The Dailies. June 18, 2023

The Dailies. June 18, 2023

Did you work on your language today? Create any new rules of grammar or syntax? New progress on a script? New words in your lexicon?

On the other hand, do any excavating or reading or enjoying stuff you’ve already created? Do you have any favorites to share?

How did you conlang today?


2 thoughts on “The Dailies. June 18, 2023

  1. Beldreni words! Been wanting to post these for awhile now, but had, again, problems finding time to sit on the computer while also having energy to post.

    washan-komūya (n) lit. ‘priest foot-journey’ and that is indeed what it means; any (longer) journey primarily on foot undertaken by one or – far more commonly – a collection of priests, whether it may count as a pilgrimage or not

    I already have the existing adjective mārel, with the primary meaning ‘smooth, even’ and the secondary meanings ‘easy’ and ‘equal’. From this comes the also already existing verb mārelira, ‘evens out, smooths’.

    New words now!

    First there’s the derived noun māreletti, meaning a smoothing, literal about making a road or other surface more even or metaphorical about making a society more equal. There’s nothing distinctly clerical about this term, unlike the other ones below.

    mārellimo (n) can also mean any kind of smoothing action, but among priests, it’s generally used to refer to any action where priests try to ‘even out’ imbalances in the natural flow and redistribution of “blessings” (low-level magic/spiritual energy). See more below.

    mārel-gōma (n) lit. ‘smooth-work’; when priests travel from one place to another (usually not far from one another, but sometimes they can be), gathering in blessings in places where there is an overflow of them and redistributing blessings in places that are low on them. The object is never to make the distribution of blessings perfectly uniform and equal, which is impossible in any case, just to reduce the sharpest disparities. In order to perform these tasks it is seen as a requirement to have special tools on hand which we might call holy objects, or at least enriched/purified/sanctified objects. I want to talk more about those some other time.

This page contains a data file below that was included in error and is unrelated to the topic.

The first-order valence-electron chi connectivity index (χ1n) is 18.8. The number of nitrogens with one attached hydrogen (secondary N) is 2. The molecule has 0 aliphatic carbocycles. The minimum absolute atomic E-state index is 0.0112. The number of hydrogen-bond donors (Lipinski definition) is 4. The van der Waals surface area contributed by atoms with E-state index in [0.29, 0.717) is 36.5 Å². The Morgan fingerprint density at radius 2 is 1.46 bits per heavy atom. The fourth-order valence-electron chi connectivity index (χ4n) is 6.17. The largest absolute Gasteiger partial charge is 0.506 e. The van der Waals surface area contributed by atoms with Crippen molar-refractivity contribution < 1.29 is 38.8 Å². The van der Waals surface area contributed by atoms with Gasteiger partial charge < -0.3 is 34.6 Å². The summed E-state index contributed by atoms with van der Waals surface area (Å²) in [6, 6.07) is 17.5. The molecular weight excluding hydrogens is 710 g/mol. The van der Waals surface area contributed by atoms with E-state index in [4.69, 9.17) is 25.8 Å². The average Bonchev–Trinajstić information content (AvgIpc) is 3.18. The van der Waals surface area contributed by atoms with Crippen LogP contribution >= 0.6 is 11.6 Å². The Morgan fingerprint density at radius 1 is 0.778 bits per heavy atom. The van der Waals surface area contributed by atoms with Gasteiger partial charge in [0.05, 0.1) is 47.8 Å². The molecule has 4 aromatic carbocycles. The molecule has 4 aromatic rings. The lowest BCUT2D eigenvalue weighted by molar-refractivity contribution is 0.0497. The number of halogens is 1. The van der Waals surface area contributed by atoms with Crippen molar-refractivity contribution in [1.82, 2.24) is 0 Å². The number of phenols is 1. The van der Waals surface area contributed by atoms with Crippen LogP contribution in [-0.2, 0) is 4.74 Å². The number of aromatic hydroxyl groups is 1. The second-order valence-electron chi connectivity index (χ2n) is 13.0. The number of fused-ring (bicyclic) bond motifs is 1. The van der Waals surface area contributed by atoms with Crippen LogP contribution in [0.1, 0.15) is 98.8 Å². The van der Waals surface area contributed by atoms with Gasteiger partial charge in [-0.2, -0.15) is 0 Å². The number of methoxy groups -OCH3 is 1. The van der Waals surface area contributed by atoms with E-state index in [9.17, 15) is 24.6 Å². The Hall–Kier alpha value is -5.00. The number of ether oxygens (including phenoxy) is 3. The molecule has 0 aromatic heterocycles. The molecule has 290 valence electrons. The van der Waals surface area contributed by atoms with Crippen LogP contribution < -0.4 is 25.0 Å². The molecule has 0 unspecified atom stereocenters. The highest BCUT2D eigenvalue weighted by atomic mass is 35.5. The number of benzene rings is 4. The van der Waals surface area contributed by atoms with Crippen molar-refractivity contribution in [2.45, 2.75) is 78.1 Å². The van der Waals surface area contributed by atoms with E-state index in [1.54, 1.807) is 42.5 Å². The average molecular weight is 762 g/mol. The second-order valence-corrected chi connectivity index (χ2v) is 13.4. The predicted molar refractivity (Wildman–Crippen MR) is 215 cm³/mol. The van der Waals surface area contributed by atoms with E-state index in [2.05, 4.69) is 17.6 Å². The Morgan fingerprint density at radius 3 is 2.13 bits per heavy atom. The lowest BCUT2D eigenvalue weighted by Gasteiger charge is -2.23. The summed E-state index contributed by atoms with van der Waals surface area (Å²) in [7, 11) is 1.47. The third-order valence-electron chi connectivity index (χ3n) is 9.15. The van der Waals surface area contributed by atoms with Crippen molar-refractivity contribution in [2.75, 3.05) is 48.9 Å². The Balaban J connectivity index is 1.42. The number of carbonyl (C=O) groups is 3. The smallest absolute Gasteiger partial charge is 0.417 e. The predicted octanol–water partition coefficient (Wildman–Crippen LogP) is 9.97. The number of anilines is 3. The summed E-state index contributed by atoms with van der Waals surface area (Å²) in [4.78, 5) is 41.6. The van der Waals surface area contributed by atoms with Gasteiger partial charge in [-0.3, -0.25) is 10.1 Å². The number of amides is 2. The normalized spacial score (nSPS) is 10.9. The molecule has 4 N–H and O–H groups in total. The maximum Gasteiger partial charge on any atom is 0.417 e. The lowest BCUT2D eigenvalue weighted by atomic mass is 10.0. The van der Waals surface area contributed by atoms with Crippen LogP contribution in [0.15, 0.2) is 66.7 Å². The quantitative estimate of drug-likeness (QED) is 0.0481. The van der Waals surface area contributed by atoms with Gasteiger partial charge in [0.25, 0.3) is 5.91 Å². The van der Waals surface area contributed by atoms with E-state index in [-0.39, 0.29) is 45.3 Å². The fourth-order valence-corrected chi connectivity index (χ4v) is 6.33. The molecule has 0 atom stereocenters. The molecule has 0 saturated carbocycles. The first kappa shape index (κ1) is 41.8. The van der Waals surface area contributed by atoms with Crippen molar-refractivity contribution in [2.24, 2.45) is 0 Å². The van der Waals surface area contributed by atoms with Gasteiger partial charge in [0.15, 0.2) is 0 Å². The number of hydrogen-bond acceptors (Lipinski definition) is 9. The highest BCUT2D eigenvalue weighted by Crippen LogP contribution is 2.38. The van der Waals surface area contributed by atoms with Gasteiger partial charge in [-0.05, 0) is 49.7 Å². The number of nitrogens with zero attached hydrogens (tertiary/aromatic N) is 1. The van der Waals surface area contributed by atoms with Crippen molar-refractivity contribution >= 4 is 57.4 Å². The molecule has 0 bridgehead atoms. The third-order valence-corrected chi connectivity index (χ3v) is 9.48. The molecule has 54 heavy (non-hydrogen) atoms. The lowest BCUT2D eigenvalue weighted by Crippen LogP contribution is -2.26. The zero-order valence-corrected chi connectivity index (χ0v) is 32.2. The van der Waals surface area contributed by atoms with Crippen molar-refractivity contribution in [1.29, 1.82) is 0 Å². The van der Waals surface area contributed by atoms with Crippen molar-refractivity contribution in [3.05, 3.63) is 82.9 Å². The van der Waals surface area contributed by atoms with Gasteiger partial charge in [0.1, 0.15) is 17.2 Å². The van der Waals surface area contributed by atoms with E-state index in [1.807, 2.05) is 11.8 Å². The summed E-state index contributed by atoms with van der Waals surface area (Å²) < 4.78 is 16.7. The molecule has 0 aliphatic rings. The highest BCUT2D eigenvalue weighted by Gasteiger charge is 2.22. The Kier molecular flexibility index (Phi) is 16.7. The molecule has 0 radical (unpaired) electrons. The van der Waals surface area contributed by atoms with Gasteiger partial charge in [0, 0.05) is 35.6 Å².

The term is primarily used by priests of the Red and Yellow School, while it is avoided by priests of the Black School.

    A journey for the sake of performing mārel-gōma is one example of a washan-komūya. Such a journey can also be called by a more specific name: dā mārellon/dā mārelliron, meaning ‘road, way’.

    mārellon (adj) to do with smoothening out, religious, societal or (more rarely) literal. One might have expected māreliron, which did exist but is now largely archaic, except in the phrase dā mārelliron as mentioned above – though dā mārellon is still more common.